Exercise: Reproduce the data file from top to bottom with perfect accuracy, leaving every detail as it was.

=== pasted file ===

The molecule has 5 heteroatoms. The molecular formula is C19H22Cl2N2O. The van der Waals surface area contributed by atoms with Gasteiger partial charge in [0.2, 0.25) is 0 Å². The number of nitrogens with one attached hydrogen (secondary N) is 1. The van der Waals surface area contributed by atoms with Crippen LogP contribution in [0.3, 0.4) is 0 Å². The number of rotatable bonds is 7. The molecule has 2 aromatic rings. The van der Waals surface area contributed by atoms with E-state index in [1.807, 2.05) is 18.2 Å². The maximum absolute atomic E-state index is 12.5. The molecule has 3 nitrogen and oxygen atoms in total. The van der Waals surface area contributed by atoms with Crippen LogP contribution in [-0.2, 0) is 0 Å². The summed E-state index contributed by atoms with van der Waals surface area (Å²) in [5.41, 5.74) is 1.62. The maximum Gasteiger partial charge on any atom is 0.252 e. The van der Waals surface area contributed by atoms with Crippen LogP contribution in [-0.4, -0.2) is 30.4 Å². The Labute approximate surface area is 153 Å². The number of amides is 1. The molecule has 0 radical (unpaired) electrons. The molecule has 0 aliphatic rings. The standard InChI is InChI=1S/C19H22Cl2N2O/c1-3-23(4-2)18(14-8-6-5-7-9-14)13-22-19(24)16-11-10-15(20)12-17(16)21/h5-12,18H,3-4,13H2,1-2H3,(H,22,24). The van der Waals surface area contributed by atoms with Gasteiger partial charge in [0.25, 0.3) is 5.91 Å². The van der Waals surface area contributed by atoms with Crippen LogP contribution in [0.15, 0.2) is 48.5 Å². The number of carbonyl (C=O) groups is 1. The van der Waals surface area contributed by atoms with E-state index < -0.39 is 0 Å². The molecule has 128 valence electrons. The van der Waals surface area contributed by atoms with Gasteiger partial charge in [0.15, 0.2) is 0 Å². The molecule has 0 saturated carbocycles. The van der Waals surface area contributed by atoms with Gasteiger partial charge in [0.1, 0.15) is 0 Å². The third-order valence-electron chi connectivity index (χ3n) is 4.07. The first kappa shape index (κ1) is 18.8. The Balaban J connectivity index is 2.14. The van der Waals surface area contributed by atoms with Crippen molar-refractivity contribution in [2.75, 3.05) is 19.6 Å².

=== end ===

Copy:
The molecule has 5 heteroatoms. The molecular formula is C19H22Cl2N2O. The van der Waals surface area contributed by atoms with Gasteiger partial charge in [0.2, 0.25) is 0 Å². The number of nitrogens with one attached hydrogen (secondary N) is 1. The van der Waals surface area contributed by atoms with Crippen LogP contribution in [0.3, 0.4) is 0 Å². The number of rotatable bonds is 7. The molecule has 2 aromatic rings. The van der Waals surface area contributed by atoms with E-state index in [1.807, 2.05) is 18.2 Å². The maximum absolute atomic E-state index is 12.5. The molecule has 3 nitrogen and oxygen atoms in total. The van der Waals surface area contributed by atoms with Crippen LogP contribution in [-0.2, 0) is 0 Å². The summed E-state index contributed by atoms with van der Waals surface area (Å²) in [5.41, 5.74) is 1.62. The maximum Gasteiger partial charge on any atom is 0.252 e. The van der Waals surface area contributed by atoms with Crippen LogP contribution in [-0.4, -0.2) is 30.4 Å². The Labute approximate surface area is 153 Å². The number of amides is 1. The molecule has 0 radical (unpaired) electrons. The molecule has 0 aliphatic rings. The standard InChI is InChI=1S/C19H22Cl2N2O/c1-3-23(4-2)18(14-8-6-5-7-9-14)13-22-19(24)16-11-10-15(20)12-17(16)21/h5-12,18H,3-4,13H2,1-2H3,(H,22,24). The van der Waals surface area contributed by atoms with Gasteiger partial charge in [0.25, 0.3) is 5.91 Å². The van der Waals surface area contributed by atoms with Crippen LogP contribution in [0.15, 0.2) is 48.5 Å². The number of carbonyl (C=O) groups is 1. The van der Waals surface area contributed by atoms with E-state index < -0.39 is 0 Å². The molecule has 128 valence electrons. The van der Waals surface area contributed by atoms with Gasteiger partial charge in [0.15, 0.2) is 0 Å². The molecule has 0 saturated carbocycles. The van der Waals surface area contributed by atoms with Gasteiger partial charge in [0.1, 0.15) is 0 Å². The third-order valence-electron chi connectivity index (χ3n) is 4.07. The first kappa shape index (κ1) is 18.8. The Balaban J connectivity index is 2.14. The van der Waals surface area contributed by atoms with Crippen molar-refractivity contribution in [2.75, 3.05) is 19.6 Å².